Company News: Cardior Pharmaceuticals Demonstrates Reversal of Heart Failure with Lead Compound CDR132L

— Study by international research team published in Nature Communications

— Preclinical proof-of-concept of CDR132L established

— Inhibition of a regulatory microRNA restores cardiac function

Cardior Pharmaceuticals GmbH, a clinical-stage biotech company focused on the development of noncoding RNA (ncRNA) therapeutics for patients with cardiovascular diseases, today announced a publication in Nature Communications demonstrating that its lead compound CDR132L is able to reverse heart failure in preclinical in vivo studies. The research was conducted by an international team of scientists from Austria, Germany, Hungary, and the U.K.

The compound is an antisense oligonucleotide inhibiting the microRNA 132 (miR132), a non-coding microRNA that regulates cardiac hypertrophy and autophagy in cardiomyocytes by targeting well-defined pathways. Expression of miR132 is increased in various pathological cardiac conditions in both animals and humans, and previous animal studies have shown that miR132 is both necessary and sufficient to drive the pathological growth of cardiomyocytes. miR132 is directly addressing the main causes of heart failure and therefore considerably differs from existing, mainly symptomatic therapies.

“miR132 is a regulatory master switch to control cardiac function and a promising therapeutic target in heart failure therapy,” said Dr. Thomas Thum, Professor at Hannover Medical School, CSO of Cardior and corresponding author of the study. “In our publication, we demonstrate in various in vivo models that inhibition of miR132 is effective in reversing severe heart failure. We also show that elevation of miR132 levels in cardiomyocytes has negative effects on their contractile kinetics but can be normalized by antimiR-132 treatment.”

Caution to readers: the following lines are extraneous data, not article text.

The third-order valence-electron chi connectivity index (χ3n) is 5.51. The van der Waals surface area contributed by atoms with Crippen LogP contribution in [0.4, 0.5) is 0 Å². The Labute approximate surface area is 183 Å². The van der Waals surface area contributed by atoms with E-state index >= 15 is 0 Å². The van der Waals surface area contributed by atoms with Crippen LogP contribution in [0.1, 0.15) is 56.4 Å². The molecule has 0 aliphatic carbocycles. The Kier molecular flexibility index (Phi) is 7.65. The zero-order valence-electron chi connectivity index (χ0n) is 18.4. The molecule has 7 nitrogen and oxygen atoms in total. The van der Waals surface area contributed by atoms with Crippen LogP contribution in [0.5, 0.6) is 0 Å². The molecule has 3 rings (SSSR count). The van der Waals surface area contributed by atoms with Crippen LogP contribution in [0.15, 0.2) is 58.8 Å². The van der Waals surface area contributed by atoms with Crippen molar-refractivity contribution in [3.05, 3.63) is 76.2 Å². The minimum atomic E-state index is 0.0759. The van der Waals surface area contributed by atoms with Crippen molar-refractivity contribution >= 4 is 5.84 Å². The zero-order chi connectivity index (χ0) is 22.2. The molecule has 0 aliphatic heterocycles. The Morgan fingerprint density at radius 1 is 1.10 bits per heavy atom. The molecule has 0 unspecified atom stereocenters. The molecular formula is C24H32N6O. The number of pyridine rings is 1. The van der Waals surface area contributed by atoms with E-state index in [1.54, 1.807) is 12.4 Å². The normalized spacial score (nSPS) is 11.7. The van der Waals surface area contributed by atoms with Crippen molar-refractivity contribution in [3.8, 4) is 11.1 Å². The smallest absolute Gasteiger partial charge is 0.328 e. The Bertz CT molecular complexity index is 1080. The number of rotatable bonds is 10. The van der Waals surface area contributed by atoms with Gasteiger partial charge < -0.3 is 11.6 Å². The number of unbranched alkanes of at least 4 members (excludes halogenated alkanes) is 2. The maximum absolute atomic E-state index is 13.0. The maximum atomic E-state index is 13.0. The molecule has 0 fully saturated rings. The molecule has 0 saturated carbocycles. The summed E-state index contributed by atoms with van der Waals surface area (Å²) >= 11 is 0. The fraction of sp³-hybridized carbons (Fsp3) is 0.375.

First, the researchers demonstrated this effect in murine models overexpressing miR132. The team then investigated the compound in a larger model of heart failure closely mimicking the clinical situation in patients after myocardial infarction. These patients often develop heart failure despite successful cardiac catheterization. In the in vivo study, Cardior´s compound CDR132L effectively prevented maladaptive growth and remodeling and restored cardiac function in a dose-dependent manner. For a therapeutic effect, only two administrations of the compound were necessary.

“This important publication adds to our large body of evidence that CDR132L effectively halts and reverses heart failure by blocking a crucial regulatory RNA,” said Claudia Ulbrich, CEO of Cardior. “If the currently ongoing clinical development continues to be successful, our approach will not only lead to an effective, causal treatment of heart failure, but may also pave the way to develop treatments of other complex diseases based on targeting non-coding regulatory RNAs.”